"The new technique is more versatile, easier to implement, and more accurate by an order of magnitude than conventional near-field scanning optical microscopy," says Shapiro's colleague, Prof. Edo Waks (Department of Electrical and Computer Engineering and Institute for Research in Electronics and Applied Physics). "Basically, we can take a microscope, add a disposable microfluidic device, and beat the capabilities of an NSOM at a fraction of the cost and complexity."An undergraduate could build the basic two-channel microfluidic device used in the process, using standard soft-fabrication techniques, in less than an hour for under $50," he adds.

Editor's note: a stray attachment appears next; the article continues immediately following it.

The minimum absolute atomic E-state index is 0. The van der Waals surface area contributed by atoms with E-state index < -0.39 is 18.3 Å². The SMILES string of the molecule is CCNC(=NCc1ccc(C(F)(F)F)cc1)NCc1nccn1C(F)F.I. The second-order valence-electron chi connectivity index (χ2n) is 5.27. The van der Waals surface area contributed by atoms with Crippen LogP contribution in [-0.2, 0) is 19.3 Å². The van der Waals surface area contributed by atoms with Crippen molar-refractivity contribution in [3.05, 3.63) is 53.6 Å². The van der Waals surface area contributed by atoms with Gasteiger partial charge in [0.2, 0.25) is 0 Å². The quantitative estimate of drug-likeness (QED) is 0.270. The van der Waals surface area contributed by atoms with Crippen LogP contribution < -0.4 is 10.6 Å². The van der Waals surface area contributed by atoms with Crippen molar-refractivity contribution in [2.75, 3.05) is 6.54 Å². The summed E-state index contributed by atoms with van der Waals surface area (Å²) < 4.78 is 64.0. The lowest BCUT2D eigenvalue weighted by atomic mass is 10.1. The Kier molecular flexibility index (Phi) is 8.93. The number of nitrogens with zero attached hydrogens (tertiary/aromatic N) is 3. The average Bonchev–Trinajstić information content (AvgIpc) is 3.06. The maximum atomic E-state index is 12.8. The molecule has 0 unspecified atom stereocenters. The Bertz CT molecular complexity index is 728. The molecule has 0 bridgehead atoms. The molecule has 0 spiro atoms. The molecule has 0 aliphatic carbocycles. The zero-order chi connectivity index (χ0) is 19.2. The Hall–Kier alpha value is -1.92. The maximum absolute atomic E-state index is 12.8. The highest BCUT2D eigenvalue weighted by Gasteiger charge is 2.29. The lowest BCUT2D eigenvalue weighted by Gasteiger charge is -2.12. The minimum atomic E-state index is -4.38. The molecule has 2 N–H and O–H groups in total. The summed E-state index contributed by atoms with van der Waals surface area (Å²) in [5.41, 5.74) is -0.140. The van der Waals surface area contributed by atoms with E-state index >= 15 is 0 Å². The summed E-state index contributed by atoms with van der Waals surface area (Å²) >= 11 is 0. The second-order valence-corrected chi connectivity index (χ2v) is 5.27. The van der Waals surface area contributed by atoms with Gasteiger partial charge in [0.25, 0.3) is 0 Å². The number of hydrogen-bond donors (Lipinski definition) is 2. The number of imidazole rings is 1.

UMD Researchers Achieve Breakthrough In Nanoprecision Imaging
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